To the editor:
Perhaps the sadness experienced by the people of Saint Mary’s’ Catholic Church in Centerville at the anticipated closing of their school, is a sadness which is shared by many residents of Appanoose County, Catholic or otherwise. For over nine decades parents, teachers, and church members who have sacrificed much because of their commitment to education, their faith, and young people have faithfully paid taxes, paid tuition and supported education through their church giving. St. Mary’s is certainly not the first, but it is the last parochial school to close in Appanoose County.
Believing people of Judeo-Christian roots have highly valued education for thousands of years. Even Moses as he recounted the law of God in Deuteronomy instructed parents to use every teachable moment, “You shall teach them diligently . . . when you sit in your house and when you walk by the way and when you lie down and when you rise up.”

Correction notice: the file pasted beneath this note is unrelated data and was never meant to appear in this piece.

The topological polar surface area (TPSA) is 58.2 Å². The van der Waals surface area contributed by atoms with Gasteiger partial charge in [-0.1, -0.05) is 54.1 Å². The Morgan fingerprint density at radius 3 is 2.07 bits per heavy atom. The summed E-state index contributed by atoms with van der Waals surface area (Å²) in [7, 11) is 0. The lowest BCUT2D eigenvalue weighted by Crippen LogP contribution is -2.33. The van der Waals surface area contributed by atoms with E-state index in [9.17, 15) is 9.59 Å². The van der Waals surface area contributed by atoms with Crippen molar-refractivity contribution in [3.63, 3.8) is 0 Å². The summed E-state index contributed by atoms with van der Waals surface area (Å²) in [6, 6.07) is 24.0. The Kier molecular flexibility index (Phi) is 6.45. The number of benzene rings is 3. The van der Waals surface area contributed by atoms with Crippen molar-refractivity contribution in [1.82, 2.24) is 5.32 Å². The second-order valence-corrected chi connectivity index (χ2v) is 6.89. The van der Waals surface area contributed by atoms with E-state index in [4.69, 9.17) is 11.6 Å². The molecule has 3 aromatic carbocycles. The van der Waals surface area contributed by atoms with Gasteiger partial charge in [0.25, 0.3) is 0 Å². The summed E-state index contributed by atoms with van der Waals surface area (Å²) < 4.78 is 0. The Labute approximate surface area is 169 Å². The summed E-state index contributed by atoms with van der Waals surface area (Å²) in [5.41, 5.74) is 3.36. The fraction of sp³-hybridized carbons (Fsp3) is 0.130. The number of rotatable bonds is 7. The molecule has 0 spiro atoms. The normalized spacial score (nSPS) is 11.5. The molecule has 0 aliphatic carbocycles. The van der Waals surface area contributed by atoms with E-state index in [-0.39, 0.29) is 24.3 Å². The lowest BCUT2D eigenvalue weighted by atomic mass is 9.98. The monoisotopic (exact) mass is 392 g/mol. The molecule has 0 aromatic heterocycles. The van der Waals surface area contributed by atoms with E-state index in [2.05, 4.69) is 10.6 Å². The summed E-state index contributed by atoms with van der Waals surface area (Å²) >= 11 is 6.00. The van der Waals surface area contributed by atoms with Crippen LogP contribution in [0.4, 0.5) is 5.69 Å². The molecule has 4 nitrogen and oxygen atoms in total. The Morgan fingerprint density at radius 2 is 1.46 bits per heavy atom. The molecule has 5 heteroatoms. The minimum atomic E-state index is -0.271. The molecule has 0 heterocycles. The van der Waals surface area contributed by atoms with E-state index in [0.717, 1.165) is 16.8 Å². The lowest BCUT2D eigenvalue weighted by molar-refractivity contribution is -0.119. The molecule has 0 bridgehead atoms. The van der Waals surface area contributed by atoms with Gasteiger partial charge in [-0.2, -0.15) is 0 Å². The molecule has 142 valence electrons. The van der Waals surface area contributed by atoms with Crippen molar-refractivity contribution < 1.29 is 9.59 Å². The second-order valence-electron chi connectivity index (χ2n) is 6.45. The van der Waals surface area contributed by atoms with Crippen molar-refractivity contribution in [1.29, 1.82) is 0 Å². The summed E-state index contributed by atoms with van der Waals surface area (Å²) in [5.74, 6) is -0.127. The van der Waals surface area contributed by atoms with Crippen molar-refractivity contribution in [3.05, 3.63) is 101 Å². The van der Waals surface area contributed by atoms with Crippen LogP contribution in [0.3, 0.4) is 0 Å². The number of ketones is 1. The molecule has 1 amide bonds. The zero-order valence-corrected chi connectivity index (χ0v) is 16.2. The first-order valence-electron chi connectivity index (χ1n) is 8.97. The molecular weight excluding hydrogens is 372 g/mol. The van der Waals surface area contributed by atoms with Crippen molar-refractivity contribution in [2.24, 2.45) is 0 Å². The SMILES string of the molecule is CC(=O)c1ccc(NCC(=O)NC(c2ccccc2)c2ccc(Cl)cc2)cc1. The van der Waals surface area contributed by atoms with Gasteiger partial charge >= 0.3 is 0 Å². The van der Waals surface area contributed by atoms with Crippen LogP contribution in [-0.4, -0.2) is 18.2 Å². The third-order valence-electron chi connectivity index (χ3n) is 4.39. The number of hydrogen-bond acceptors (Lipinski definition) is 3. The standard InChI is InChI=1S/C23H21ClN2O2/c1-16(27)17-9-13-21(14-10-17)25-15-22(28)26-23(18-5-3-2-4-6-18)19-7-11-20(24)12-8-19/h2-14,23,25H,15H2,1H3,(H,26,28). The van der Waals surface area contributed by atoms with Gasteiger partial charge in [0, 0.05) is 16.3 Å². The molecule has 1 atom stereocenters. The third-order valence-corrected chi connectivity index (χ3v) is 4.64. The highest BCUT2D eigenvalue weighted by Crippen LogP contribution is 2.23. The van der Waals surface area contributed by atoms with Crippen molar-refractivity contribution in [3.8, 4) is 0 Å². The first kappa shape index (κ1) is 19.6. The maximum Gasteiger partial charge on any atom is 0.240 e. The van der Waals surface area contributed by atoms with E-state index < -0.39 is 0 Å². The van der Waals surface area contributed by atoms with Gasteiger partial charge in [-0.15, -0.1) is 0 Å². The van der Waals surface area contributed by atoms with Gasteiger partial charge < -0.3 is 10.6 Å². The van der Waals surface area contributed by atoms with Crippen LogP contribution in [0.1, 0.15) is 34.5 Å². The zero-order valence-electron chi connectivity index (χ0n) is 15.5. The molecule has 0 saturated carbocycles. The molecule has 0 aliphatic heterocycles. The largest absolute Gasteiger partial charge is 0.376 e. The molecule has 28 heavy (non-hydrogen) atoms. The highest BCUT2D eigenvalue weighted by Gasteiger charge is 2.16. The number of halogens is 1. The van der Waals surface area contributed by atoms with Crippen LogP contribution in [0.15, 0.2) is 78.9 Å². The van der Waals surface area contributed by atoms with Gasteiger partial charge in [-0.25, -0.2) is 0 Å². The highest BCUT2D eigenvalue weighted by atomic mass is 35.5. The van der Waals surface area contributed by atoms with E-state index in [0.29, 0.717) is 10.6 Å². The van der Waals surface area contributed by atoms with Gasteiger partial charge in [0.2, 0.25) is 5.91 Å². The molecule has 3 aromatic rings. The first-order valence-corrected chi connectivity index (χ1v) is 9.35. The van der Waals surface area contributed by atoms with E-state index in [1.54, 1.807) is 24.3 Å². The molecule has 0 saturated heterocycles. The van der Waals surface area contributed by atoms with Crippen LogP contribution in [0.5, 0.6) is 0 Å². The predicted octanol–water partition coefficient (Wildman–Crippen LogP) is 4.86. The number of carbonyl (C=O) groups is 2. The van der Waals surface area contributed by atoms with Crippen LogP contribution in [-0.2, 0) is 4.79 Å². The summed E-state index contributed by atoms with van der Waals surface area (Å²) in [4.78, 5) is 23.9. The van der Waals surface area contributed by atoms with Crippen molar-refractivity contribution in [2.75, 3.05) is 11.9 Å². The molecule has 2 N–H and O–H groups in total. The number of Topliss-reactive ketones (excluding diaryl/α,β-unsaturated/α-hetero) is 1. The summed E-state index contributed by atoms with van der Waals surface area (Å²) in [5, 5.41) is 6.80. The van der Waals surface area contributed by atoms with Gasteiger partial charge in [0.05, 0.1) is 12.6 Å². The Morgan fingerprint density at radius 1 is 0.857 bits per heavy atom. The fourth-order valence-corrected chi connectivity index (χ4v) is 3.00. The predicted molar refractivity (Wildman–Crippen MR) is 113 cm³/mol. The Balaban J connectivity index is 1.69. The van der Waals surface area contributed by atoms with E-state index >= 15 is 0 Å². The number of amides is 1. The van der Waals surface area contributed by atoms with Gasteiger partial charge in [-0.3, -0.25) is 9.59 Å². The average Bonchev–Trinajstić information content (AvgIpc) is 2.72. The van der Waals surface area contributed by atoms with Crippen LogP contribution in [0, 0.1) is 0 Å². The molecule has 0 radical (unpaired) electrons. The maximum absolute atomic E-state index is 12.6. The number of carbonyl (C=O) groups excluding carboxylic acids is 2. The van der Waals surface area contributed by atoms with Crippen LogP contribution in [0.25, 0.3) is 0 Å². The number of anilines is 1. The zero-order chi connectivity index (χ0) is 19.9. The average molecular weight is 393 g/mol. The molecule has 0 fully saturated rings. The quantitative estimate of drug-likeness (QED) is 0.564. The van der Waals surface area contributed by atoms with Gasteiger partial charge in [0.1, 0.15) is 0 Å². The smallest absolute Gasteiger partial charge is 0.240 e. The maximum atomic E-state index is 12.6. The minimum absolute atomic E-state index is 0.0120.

To Christians, there is no more “religious” concern than that of passing truth from generation to generation. A Hebrew king, Solomon, wrote that “the fear of the Lord is the beginning of knowledge”. Unfortunately, foundational principles of education which develops a reverence and respect for God have been marginalized in education. The institutions which promote those principals are gradually loosing their voice with young persons as well.
Over several decades, not long ago, parents regained their legal right to educate their children at home, underscoring the central place which parents ought to have in their children’s’ education. Many now have participated in home schooling with outstanding results. Home schooling may not work for every family, but parents should have access to all of the quality educational choices available. A voucher system for education in which parents could use their child’s voucher for an array of choices, both public and private, would provide opportunity for parents to pursue their deepest values in training their children, eliminate the disparity between those who can afford private instruction and those who cannot, and would allow private schools to be better funded.
To the editor: